On the other hand, defendant-appellee, Manotok Realty, Inc., bought the whole subdivision which includes the subject matter herein by order and with approval of the Probate Court and upon said approval, the Deed of Absolute Sale in favor of appellee was immediately registered with the proper Register of Deeds. Manotok Realty, Inc. has therefore the better right over the lot in question because in cases of lands registered under the Torrens Law, adverse interests not therein annotated which are without the previous knowledge by third parties do not bind the latter. As to the improvement which appellant claims to have introduced on the lot, purchase of registered lands for value and in good faith hold the same free from all liens and encumbrances except those noted on the titles of said land and those burdens imposed by law. (Sec. 39, Act. 496). An occupant of a land, or a purchaser thereof from a person other than the registered owner, cannot claim good faith so as to be entitled to retention of the parcels occupied by him until reimbursement of the value of the improvements he introduced thereon, because he is charged with notice of the existence of the owner's certificate of title (J.M. Tuason & Co. vs. Lecardo, et al., CA-G.R. No. 25477-R, July 24, 1962; J.M. Tuason & Co., Inc. vs. Manuel Abundo, CA-G.R. No. 29701-R, November 18, 1968).

Appellant has not convinced the trial Court that appellee acted in bad faith in the acquisition of the property due to the latter's knowledge of a previous acquisition by the former, and neither are we impressed by the claim. The purchaser of a registered land has to rely on the certificate of title thereof. The good faith of appellee coming from the knowledge that the certificate of title covering the entire subdivision contain no notation as to appellant's interest, and the fact that the records of these eases like Probate Proceedings Case No. 10808, do not show the existence of appellant's claim, strongly support the correctness of the lower Court's decision

WHEREFORE, in view of the foregoing, we find no reason to amend or set aside the decision appealed from, as regards to plaintiff-appellant Catalino Leabres. We therefore affirm the same, with costs against appellant. (pp. 33-38, Rollo)

Petitioner now comes to us with the following issues:

(1) Whether or not the petitioner was denied his day in court and deprived of due process of law.
(2) Whether or not the petitioner had to submit his receipt to the probate court in order that his right over the parcel of land in dispute could be recognized valid and binding and conclusive against the Manotok Realty, Inc.
(3) Whether or not the petitioner could be considered as a possessor in good faith and in the concept of owner. (p. 11, Rollo)

Petitioner's contention that he was denied his day in court holds no water. Petitioner does not deny the fact that he failed to appear on the date set for hearing on September 14, 1967 and as a consequence of his non-appearance, the order of dismissal was issued, as provided for by Section 3, Rule 17 of the Revised Rules of Court.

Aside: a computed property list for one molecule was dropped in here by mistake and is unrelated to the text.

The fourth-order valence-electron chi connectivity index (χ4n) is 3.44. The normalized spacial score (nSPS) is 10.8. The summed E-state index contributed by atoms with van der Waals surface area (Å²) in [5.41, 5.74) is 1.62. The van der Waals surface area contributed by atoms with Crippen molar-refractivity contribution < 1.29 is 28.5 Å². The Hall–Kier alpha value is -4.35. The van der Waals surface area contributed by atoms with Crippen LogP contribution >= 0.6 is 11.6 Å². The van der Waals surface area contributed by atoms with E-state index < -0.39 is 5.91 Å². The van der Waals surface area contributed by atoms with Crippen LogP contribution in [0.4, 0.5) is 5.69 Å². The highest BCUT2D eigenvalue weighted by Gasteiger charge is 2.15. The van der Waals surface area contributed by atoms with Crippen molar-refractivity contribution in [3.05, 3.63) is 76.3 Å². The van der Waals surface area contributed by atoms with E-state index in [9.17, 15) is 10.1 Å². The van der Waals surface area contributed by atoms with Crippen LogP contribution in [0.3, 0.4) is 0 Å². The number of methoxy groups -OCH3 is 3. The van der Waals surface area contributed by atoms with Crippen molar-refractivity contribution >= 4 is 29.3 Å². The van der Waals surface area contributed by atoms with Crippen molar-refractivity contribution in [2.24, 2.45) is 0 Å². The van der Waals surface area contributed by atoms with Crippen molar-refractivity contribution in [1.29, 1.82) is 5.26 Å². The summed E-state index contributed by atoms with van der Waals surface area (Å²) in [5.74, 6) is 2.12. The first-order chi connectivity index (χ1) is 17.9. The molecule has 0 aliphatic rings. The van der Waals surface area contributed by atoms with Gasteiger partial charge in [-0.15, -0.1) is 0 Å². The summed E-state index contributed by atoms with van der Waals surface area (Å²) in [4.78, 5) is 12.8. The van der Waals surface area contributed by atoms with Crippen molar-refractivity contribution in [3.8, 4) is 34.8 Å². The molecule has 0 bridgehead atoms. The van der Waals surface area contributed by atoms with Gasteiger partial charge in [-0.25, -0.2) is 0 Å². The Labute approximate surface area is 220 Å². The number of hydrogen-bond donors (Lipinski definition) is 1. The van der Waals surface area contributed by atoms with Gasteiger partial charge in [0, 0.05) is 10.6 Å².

Moreover, as pointed out by private respondent in its brief, the hearing on June 11, 1967 was not ex parte. Petitioner was represented by his counsel on said date, and therefore, petitioner was given his day in Court.

The main objection of the petition in the lower court's proceeding is the reception of respondent's evidence without declaring petitioner in default. We find that there was no necessity to declare petitioner in default since he had filed his answer to the counterclaim of respondent.

Petitioner anchors his main arguments on the receipt (Exh. 1) dated May 2, 1950, as a basis of a valid sale. An examination of the receipt reveals that the same can neither be regarded as a contract of sale or a promise to sell. There was merely an acknowledgment of the sum of One Thousand Pesos (P1,000.00). There was no agreement as to the total purchase price of the land nor to the monthly installment to be paid by the petitioner. The requisites of a valid Contract of Sale namely 1) consent or meeting of the minds of the parties; 2) determinate subject matter; 3) price certain in money or its equivalent-are lacking in said receipt and therefore the "sale" is not valid nor enforceable. Furthermore, it is a fact that Dona Clara Tambunting died on April 22, 1950. Her estate was thereafter under custodia legis of the Probate Court which appointed Don Vicente Legarda as Special Administrator on August 28, 1950. Don Vicente Legarda entered into said sale in his own personal-capacity and without court approval, consequently, said sale cannot bind the estate of Clara Tambunting. Petitioner should have submitted the receipt of alleged sale to the Probate Court for its approval of the transactions. Thus, the respondent Court did not err in holding that the petitioner should have submitted his receipt to the probate court in order that his right over the subject land could be recognized-assuming of course that the receipt could be regarded as sufficient proof.

Anent his possession of the land, petitioner cannot be deemed a possessor in good faith in view of the registration of the ownership of the land. To consider petitioner in good faith would be to put a premium on his own gross negligence. The Court resolved to DENY the petition for lack of merit and to AFFIRM the assailed judgment.